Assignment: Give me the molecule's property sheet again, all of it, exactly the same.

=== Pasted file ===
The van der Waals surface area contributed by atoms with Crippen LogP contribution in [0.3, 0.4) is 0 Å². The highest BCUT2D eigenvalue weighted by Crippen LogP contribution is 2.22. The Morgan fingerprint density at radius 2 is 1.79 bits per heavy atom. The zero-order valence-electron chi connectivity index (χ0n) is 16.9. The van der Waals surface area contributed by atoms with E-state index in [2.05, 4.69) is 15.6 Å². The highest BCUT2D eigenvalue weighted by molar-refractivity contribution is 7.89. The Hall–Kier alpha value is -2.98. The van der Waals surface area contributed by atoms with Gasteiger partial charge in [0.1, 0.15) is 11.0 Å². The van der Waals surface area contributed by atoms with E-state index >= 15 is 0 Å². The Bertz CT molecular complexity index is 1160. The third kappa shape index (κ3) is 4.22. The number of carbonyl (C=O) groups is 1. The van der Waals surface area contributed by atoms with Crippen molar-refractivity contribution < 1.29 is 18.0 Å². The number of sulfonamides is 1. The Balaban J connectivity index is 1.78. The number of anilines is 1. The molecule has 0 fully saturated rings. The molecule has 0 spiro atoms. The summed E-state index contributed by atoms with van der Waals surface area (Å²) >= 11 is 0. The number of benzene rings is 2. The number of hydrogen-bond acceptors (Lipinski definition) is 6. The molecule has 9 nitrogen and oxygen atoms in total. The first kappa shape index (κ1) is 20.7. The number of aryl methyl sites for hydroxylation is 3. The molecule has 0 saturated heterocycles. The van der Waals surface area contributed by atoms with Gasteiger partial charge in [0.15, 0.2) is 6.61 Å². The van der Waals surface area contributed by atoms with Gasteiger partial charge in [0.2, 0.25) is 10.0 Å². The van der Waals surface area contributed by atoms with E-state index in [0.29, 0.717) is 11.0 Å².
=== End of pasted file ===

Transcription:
The van der Waals surface area contributed by atoms with Crippen LogP contribution in [0.3, 0.4) is 0 Å². The highest BCUT2D eigenvalue weighted by Crippen LogP contribution is 2.22. The Morgan fingerprint density at radius 2 is 1.79 bits per heavy atom. The zero-order valence-electron chi connectivity index (χ0n) is 16.9. The van der Waals surface area contributed by atoms with E-state index in [2.05, 4.69) is 15.6 Å². The highest BCUT2D eigenvalue weighted by molar-refractivity contribution is 7.89. The Hall–Kier alpha value is -2.98. The van der Waals surface area contributed by atoms with Gasteiger partial charge in [0.1, 0.15) is 11.0 Å². The van der Waals surface area contributed by atoms with E-state index >= 15 is 0 Å². The Bertz CT molecular complexity index is 1160. The third kappa shape index (κ3) is 4.22. The number of carbonyl (C=O) groups is 1. The van der Waals surface area contributed by atoms with Crippen molar-refractivity contribution < 1.29 is 18.0 Å². The number of sulfonamides is 1. The Balaban J connectivity index is 1.78. The number of anilines is 1. The molecule has 0 fully saturated rings. The molecule has 0 spiro atoms. The summed E-state index contributed by atoms with van der Waals surface area (Å²) >= 11 is 0. The number of benzene rings is 2. The number of hydrogen-bond acceptors (Lipinski definition) is 6. The molecule has 9 nitrogen and oxygen atoms in total. The first kappa shape index (κ1) is 20.7. The number of aryl methyl sites for hydroxylation is 3. The molecule has 0 saturated heterocycles. The van der Waals surface area contributed by atoms with Gasteiger partial charge in [0.15, 0.2) is 6.61 Å². The van der Waals surface area contributed by atoms with Gasteiger partial charge in [0.2, 0.25) is 10.0 Å². The van der Waals surface area contributed by atoms with E-state index in [0.29, 0.717) is 11.0 Å².